Senior Voice -

By Teresa Ambord
Senior Wire 

Grandma, will you cosign a college loan for me?

Stuck with student loan debt? You are not alone

 

June 1, 2017



You may think student loan debt is mostly for kids. But, think again. Kids are graduating from high school right about now, and looking toward college. And that might mean they’re looking to Grandma and Grandpa for help paying the bills, either with gifts of money, or as cosigners on student loans. But should you consider cosigning?

A lot of parents and grandparents do cosign. Between 2005 and 2015, consumers age

60 and up became the fastest growing group of student loan borrowers. For some of those borrowers, they are still carrying debt from their younger years, or they’ve gone back to school recently. But for many, they’re cosigning loans for their kids or grandkids.

Unfortunately, as a result, an increasing number of people age 65 and up have defaulted on their federal student loans and now they’re finding their Social Security checks docked to repay the debt.

If you owe student loan debt — whether it’s your own or someone else’s — and you’re having trouble paying the loan, here’s information you should know from the Consumer Finance Protection Bureau (CFPB).

• Has your income dropped, such as due to retirement? If so and you’re struggling to make student loan payments, there may be help. You can request an Income-Driven Repayment Plan that resets your payment to your income. You will need to prove your income, with a tax return, or a pay stub or benefits check. Contact your loan servicer, or go to studentloans.gov, and

then click on “repayment and consolidation.”

• Are you a cosigner on a student loan or have you been asked to cosign? The CFPB reports that they’ve received complaints from cosigners who were told by the lenders that, after a certain number of payments, they’d be released from liability. Yet, although the payments were made, the release did not occur.

Keep in mind, before you cosign, you’re not just vouching for someone else’s ability to pay, you are actually taking full responsibility to make the payments yourself if the borrower doesn’t. And if the loan is private, you may not be eligible to discharge the loan.

If you do cosign, it’s a sweet deal for the person getting the loan. Your signature means he or she will likely get a better interest rate. But you shouldn’t consider cosigning unless you can afford to pay the loan yourself, because you may have to. Let’s say your grandson is the borrower and he ends up defaulting on the loan. Depending on the state you live in, the lender may be able to collect the full debt from you without even trying to collect from your grandson.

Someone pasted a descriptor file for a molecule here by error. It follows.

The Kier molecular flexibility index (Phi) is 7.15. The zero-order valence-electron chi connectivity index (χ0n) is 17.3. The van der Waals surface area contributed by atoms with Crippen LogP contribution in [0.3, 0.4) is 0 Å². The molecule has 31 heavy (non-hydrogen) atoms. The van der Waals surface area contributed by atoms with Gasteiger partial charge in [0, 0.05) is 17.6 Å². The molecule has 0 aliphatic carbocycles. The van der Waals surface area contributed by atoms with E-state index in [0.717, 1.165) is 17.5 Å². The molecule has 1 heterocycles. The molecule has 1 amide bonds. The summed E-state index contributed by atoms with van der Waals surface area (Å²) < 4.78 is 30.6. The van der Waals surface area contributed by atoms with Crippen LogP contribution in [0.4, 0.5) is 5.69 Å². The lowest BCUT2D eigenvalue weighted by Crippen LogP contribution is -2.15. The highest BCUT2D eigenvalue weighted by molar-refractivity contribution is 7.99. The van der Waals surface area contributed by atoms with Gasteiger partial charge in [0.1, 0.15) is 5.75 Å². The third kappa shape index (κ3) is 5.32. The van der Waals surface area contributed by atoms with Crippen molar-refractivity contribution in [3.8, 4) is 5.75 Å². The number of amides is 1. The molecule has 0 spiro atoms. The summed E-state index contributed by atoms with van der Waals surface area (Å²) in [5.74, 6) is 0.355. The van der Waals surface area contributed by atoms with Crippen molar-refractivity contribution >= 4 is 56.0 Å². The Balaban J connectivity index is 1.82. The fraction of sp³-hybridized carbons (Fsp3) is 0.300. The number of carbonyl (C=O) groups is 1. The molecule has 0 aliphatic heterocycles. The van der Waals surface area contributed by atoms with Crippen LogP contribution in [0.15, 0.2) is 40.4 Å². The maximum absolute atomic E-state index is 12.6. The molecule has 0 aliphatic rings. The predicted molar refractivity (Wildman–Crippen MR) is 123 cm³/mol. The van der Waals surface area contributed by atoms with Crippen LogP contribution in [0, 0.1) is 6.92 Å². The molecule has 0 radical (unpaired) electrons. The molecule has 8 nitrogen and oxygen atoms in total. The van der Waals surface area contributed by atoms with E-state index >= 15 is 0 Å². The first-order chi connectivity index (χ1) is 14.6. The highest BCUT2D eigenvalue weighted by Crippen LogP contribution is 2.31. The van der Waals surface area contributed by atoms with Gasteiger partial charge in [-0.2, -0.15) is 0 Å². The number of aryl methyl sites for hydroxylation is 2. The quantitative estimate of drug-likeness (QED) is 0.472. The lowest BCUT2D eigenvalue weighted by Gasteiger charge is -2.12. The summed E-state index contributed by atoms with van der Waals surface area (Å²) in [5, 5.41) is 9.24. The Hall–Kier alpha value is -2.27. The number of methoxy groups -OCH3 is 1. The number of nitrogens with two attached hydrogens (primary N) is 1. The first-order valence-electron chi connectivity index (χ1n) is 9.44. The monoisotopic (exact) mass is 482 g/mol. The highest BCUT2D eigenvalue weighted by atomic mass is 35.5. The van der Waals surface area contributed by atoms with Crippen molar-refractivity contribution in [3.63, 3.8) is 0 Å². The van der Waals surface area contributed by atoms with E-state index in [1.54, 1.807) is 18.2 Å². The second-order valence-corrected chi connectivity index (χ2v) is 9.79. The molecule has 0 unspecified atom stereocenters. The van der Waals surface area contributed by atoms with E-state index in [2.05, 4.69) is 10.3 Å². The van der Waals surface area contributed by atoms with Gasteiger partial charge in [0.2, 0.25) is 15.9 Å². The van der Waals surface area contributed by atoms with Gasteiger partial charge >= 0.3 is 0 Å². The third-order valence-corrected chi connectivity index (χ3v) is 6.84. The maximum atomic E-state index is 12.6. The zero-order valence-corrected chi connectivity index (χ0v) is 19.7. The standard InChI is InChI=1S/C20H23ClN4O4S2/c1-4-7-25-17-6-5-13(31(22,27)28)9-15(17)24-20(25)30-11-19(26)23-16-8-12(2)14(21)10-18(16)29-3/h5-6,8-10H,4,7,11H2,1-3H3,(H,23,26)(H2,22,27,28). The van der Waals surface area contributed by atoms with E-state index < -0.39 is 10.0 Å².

Or, suppose the loan is yours, and someone else cosigned for you. If the cosigner defaults on another loan, declares bankruptcy or dies, you may be judged in default on your student loan. The same is true if you cosign for someone else and you later declare bankruptcy. That could put the student loan into default.

If you’ve already cosigned and want information about getting released, go to cfpb.gov, and type “cosigner release” into the search window. You can also seek help by calling the CFPB at (855) 411-2372.

• Did you cosign a loan for someone (let’s say, your adult daughter) and you suspect she’s not making the payments? As cosigner, you can request access to the account. Contact the lender and ask. Better still, at the time of cosigning, request access. That way you have a better chance of protecting your credit in case your daughter claims to be making payments, but isn’t.

• Can your Social Security or Veterans Benefits be offset to pay a delinquent student loan? Older borrowers have been complaining to the CFPB about harassment from private lenders when loans are in default. The fact is, a private lender cannot take your benefits. But if the debt is owed to the U.S. government, they can indeed, garnish your benefits.

If a private lender or servicer is harassing you, submit a complaint to the CFPB, at https://consumerfinance.gov/complaint/

• What if you died or became disabled, with a balance remaining on your federal student loan? Who has to pay the loan? Your survivors will be happy to know the debt doesn’t transfer to another person. If you die, your relatives need to contact the loan servicer and provide a death certificate to get the loan cancelled.

If you become totally and permanently disabled, your federal student loan can often be discharged. You’ll need to contact the U.S. Department of Education website for details.

 
 

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